THE LEADING CITIZENS OF MADISON COUNTY

CONTENTS
Preface
Names Index
Portrait Index


   SULLIVAN D. HOLLENBECK, of Oneida, dealer in produce, real estate, and coal, is a son of Isaac Hollenbeck, who was born in Tully, Onondaga County, N.Y., August 15, 1815, in which town he spent his life as a farmer, breeder of blooded stock, and general dealer in live stock, acquiring a considerable competency. He was married February 28, 1837, to Lydia M. Bonats, who survives him. They were the parents of eight children, six of whom are living. He died October 9, 1874. His wife was born in Tully, February 22, 1817, and continues to reside in that place. She is a daughter of Christian Bonats, Jr., who was born at the foot of the Hallaback Mountain, early in life settling in the forests of Tully, and, after hewing out for himself a home, spent his life in that town as a farmer, dying about October 1, 1865, when eighty-three years old. His wife was Elizabeth Adair, a native of the north of Ireland, born there in 1794, of Protestant Scotch-Irish parents, who brought her to this country when she was but eight years old. They settled in Delaware County, New York. She became the mother of eight children, four of whom are now living, the eldest being over eighty years of age. She also died about October 1, 1865, aged seventy-one. The father of Christian Bonats was Christian Bonats, Sr., born in France, of French-German parentage, a gunsmith by occupation. He was a highly educated man and a linguist of no mean powers, being able to speak fluently the French, German, Dutch, and English languages. He was also a soldier, and served in the armv of Bonaparte. He attained to the advanced age of ninety or over. His wife, the mother of Christian Bonats, Jr., was Hannah Fraliet. She also lived to about the age of ninety.
   The father of Isaac Hollenbeck was Abram Hollenbeck, a farmer by occupation, who spent most of his life in Tully, and died of pneumonia in 1843, aged sixty-three years. He married Mary Van Baskirk, who died about 1856, aged about seventy-five. Her mother was Eva Spore, who lived to upward of eighty years. Abram Hollenbeck was the son of Aaron Hollenbeck, a mason, who also attained a good old age, being about eighty at the time of his death. Isaac Hollenbeck and his wife were the parents of the following children. Sarepta was born July 6, 1841, and was married March 7, 1866, at Tully, N.Y., to W. W. Kelsey, of Cortland, N.Y. Mr. Kelsey is the inventor of the famous Kelsey furnace. Sullivan D. is the subject of this sketch. A. Hamlin was born August 8, 1846, and is a resident of Cromwell, Ia. He was married December 31, 1873, to Mary Gazley. I. Merrit was born October 4, 1848. He is a resident of Tully, N.Y. Francis M., born January 9, 1851, married in March, 1879, Jennie (Wright) Chapin, of Homer, N.Y., who was the widow of Adelbert Chapin. Seward, born August 16, 1853, married Lillian Pratt, of Homer, N.Y., March 26, 1890; and they reside on the old homestead. Bennett, born July 1, 1855, resides on a farm near Cromwell, Ia.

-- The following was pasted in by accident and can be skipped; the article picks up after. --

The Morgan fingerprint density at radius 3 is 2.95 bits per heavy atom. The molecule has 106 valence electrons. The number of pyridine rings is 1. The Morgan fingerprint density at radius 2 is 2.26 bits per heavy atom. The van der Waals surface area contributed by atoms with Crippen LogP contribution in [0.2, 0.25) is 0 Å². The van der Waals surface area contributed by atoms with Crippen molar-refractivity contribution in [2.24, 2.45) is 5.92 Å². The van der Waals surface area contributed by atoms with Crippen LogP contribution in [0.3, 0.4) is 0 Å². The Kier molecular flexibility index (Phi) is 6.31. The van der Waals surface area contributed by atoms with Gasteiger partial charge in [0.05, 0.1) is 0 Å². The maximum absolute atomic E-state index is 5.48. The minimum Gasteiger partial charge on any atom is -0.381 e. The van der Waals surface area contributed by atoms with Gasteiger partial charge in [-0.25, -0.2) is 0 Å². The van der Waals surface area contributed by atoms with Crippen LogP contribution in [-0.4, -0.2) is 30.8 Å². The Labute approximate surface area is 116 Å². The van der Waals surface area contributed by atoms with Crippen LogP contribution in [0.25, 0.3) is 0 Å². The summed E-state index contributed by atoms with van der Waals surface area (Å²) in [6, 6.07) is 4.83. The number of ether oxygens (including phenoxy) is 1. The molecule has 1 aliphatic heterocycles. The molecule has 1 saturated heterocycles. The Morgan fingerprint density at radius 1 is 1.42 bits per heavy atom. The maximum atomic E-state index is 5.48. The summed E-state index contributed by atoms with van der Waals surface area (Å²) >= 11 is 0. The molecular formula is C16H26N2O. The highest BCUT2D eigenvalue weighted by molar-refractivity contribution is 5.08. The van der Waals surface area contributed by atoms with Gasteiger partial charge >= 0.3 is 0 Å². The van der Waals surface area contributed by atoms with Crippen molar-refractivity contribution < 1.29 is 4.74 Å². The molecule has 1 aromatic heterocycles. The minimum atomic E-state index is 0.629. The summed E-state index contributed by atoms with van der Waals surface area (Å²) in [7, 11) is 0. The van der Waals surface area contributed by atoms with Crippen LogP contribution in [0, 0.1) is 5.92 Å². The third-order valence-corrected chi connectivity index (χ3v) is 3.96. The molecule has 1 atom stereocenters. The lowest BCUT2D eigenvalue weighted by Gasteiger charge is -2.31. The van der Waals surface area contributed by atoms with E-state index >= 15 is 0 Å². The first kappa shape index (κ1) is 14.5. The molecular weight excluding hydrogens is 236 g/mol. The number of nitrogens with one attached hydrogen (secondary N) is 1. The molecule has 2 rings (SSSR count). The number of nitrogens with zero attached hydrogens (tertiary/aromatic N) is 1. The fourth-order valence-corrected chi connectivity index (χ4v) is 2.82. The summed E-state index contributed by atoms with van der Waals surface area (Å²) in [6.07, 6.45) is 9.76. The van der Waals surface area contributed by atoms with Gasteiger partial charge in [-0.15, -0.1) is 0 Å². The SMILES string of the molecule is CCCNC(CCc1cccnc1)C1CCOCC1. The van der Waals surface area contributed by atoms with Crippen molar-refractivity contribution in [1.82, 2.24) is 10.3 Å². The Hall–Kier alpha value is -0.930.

Sullivan D. Hollenbeck was born August 30, 1844, and was brought up on his father's farm. His elementary education was obtained at the district school, and was supplemented by a course of study at the Cazenovia Seminary. Being an ambitious boy, he was careful and thorough in his studies, and learned much by observation outside of the schoolroom. He also taught school some six or eight terms, in order to more thoroughly impress upon his memory the knowledge he had already acquired, working during the vacations on the farm, that he might obtain money with which to defray his school expenses. Having secured the best education obtainable in the limited time at his disposal, he secured a position as salesman, and also engaged to some extent in jobbing. Being industrious as well as ambitious, he neglected no opportunity to improve his business chances. In 1878 he removed to Oneida, and purchased a coal business, which he successfully managed for ten years, in the mean time buying and selling real estate, building, and accumulating considerable property. In 1888 he sold the coal business, and organized the Oneida Manufacturing Chuck Company, which he placed upon a firm business foundation, becoming its President and Treasurer. In this business he still holds an interest.
   Mr. Hollenbeck has always been a public-spirited man, and has contributed his share toward all enterprises having for their object the betterment of the community in which he lives. He has assisted materially in building up the manufacturing interests of his adopted village, and is recognized in this respect, as in others, as a public benefactor. He was married in Durhamville, N.Y., December 31, 1874, to Leoria J. Hubbard, of Oneida, by whom he has two children, Charlena and James S. Politically, Mr. Hollenbeck is a Republican. His church membership is with the Presbyterians. He has a very pleasant home in Oneida, and is personally popular as a man of high moral character, genial manners, and one who endeavors to follow the Golden Rule in his dealings with his fellow-men.

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